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Dominique Browning Headshot

Taking Notice of India's Extreme Poverty

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Background: standing at the window of my elegant hotel room in Agra's Oberoi, I catch my first glimpse of the pale domes and spires of the Taj Mahal floating over the horizon, gleaming dully in the moist dawn light. Foreground: below me is the sparkling sapphire square of an enormous swimming pool, its arcades and columns a whimsical echo of Mughal architecture. The fringes of colorful umbrellas flutter in the breezes; jasmine spills over pots. Middle ground: a few acres of empty field, scrawny trees scattered about, the earth hard-packed, dusty and dry. Several barefoot men walk along paths, carrying small water bottles, another dozen are squatting at the edge of an embankment, pants down, shitting on the ground.

The night before I left for India I had dinner in New York with an artist who had recently installed a mural for a ballroom in a 27-story mansion in Delhi. Driving through Delhi, I pass dozens of building projects, multi-story developments for office parks or apartments. As soon as we leave the suburbs, we pass miles and miles of villages, makeshift homes barely propped up, canvas or corrugated metal hoisted over beds. Elaborate stacks of dung cakes are lined up along the road; they are precious fuel for cooking and heating. I glimpse a young woman teaching a child to mix the straw and cow dung, shape the roundels, spread them to dry. The tall smokestacks of cement plants and brickworks and power plants belch thick, black soot.

There is nothing to say about the extreme poverty of India -- and its contrast to extreme wealth -- that has not been said a thousand times over the centuries. I knew about toddlers wandering the streets, pressing their faces against car windows, begging in clogged traffic. About camels and cows and donkeys and water buffalo and dogs and monkeys and pigs rooting through the garbage strewn by the roads. I had read about 300 million people living without access to electricity, or clean running water to drink, much less for plumbing. Think of the millions of gallons of clean water used to flush toilets in middle class homes; our waste has better treatment than do millions of people. But nothing -- no book, no article, no warning -- could have prepared me for the shock.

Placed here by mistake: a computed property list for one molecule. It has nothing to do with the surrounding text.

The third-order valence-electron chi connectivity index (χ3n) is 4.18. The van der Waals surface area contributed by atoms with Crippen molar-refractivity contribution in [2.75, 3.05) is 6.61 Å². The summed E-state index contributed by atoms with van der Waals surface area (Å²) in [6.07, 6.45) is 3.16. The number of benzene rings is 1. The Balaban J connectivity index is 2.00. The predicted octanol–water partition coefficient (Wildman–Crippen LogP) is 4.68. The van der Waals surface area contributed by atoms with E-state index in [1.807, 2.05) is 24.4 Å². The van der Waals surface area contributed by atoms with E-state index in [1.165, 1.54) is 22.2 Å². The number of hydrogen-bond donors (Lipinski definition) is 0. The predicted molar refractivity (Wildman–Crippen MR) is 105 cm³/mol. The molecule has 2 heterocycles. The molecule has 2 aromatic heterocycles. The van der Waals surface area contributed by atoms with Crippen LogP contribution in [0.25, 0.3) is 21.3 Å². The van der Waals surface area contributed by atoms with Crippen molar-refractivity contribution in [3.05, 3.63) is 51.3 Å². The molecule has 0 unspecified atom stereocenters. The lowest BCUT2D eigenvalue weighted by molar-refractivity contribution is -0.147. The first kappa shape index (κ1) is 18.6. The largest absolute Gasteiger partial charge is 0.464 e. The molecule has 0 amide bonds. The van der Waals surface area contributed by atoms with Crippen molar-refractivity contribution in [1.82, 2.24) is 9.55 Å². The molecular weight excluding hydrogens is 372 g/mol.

In sharing this journey, I must note the poverty -- right up front -- because it confronts every visitor, right up front. I have nothing to add to the conversation about it. But I am somehow honor-bound to bear witness. There is no hiding it from view. Fancy hotels provide a mere scrim.

While I was watching the sunrise over the Taj, my gaze kept returning to the men shitting in the open field -- it took me a long time to understand what I was seeing. I kept wondering, where are the women? A few days later, I happened to meet someone whose husband, she told me, is "obsessed with the subject of waste treatment." It is always amazing to me how, when you ask the universe a question, you soon get an answer. I learn that the women shit only at night, under cover of darkness. The chronic diarrhea that plagues the poor is not just a health issue for women; it causes a terrible social stigma as well.

I learn that the government has been subsidizing toilet installation, but that the money either doesn't get into the plumbing, or, worse, it goes down the drain: the toilets are built, and then used for grain storage. Subsidies are useless if the people are not educated about why plumbing matters. My new friend's husband tours poor villages, giving a lecture about sewage, during which he places a pile of human excrement on the ground, and a few feet away, he places a plate of food. Soon enough, flies buzz about, landing on first one plate, then the other. After the lecture, the man turns attention to the plates. He asks the villagers to watch the movement of the flies. He shows the villagers how the flies contaminate their food; how they are eating their own shit. And they begin to understand.

There is no way to be hardhearted about enormous poverty, yet it is equally impossible to be always heartbroken. We need, perhaps, soft hearts, hard eyes. We see clearly how environmental degradation plays out: who gets the clean water and filters their air; who lives under the belching smokestacks and bathes in the sewage.

No embroidered panels can hide the reality of poverty from the pampered hotel guest. It is a powerful idea: hotel chains linking their power, their brains, their resources, and deciding to better the lives of their neighbors. They can help bring in plumbing and clean water -- and they can market those improvements to those who most need them. We need more Open Defecation Free Zones, as the term of art goes.

If anyone understands that we're all in this together, it has to be the travel industry. After all, the hospitality business is all about sharing this world's bounty. India and the United States are brimming, booming, beautiful countries. We have a choice about how we will go on living: up to our eyeballs in shit? Or cleaning up the mess we've all made?